A measurement of the adaptation of color vision to the spectral environment

Steven M. Boker

Department of Psychology The University of Virginia Charlottesville, Virginia 22903

Abstract:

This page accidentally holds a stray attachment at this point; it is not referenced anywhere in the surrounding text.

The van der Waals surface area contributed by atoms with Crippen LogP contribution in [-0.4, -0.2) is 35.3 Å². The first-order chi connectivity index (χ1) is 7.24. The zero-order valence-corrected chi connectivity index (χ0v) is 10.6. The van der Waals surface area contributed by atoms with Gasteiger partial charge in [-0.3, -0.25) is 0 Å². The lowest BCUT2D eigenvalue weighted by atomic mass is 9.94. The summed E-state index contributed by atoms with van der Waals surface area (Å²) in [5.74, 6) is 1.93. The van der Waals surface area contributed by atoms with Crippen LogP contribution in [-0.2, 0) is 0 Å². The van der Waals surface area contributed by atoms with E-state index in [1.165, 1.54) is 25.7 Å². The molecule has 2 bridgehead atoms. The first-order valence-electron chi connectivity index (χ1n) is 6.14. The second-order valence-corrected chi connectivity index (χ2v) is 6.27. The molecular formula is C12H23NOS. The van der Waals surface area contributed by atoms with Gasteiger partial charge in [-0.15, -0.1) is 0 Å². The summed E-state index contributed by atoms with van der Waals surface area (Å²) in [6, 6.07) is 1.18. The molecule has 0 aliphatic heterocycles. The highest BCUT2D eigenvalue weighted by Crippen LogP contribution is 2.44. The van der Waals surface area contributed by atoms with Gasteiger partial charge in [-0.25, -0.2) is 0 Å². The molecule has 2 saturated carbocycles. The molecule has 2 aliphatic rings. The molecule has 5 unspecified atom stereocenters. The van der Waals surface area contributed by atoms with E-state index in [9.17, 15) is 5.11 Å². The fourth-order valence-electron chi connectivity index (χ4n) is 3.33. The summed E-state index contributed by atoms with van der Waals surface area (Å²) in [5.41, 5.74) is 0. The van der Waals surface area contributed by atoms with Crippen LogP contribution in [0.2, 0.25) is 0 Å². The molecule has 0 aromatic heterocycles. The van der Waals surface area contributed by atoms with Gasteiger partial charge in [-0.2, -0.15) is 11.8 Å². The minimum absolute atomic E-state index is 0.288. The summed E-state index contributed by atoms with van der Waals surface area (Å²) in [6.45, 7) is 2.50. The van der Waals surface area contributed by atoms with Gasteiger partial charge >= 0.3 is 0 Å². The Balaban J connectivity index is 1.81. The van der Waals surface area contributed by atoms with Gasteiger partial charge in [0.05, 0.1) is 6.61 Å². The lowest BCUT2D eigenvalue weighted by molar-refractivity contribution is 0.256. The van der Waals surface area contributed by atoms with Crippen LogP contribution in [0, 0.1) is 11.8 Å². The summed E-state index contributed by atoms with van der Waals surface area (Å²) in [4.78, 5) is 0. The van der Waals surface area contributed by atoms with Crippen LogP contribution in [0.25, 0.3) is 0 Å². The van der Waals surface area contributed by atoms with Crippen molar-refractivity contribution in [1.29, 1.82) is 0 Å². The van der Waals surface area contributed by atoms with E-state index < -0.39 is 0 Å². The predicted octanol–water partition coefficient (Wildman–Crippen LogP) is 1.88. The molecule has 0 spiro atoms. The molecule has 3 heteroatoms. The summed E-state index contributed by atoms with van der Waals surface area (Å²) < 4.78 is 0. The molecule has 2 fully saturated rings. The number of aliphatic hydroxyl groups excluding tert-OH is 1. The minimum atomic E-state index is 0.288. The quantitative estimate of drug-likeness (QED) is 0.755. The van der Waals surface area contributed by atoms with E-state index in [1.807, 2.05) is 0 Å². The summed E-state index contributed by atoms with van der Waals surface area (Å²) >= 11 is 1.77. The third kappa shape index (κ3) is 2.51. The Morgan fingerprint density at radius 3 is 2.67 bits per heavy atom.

A factor analysis of the reflectance spectral distributions of a sample of natural and man--made objects yields a factor pattern remarkably similar to psychophysical color matching curves. The goodness of fit indices from a maximum likelihood confirmatory factor model with fixed factor loadings specified by empirical trichromatic color matching data indicate that the human visual system performs near to an optimum value for an ideal trichromatic system composed of three linear components. An unconstrained four factor maximum likelihood model is found to fit better than a three factor unconstrained model, suggesting that a color metric may be better represented in four dimensions rather than in a three dimensional space. This fourth factor can be calculated as a nonlinear interaction term between the first three factors; thus three retinal color receptors are sufficient to compute a perceptual color space of four dimensions. The visual system may exploit this nonlinear dependency in the spectral environment in order to obtain a fourth factor without the biological cost of a fourth color receptor.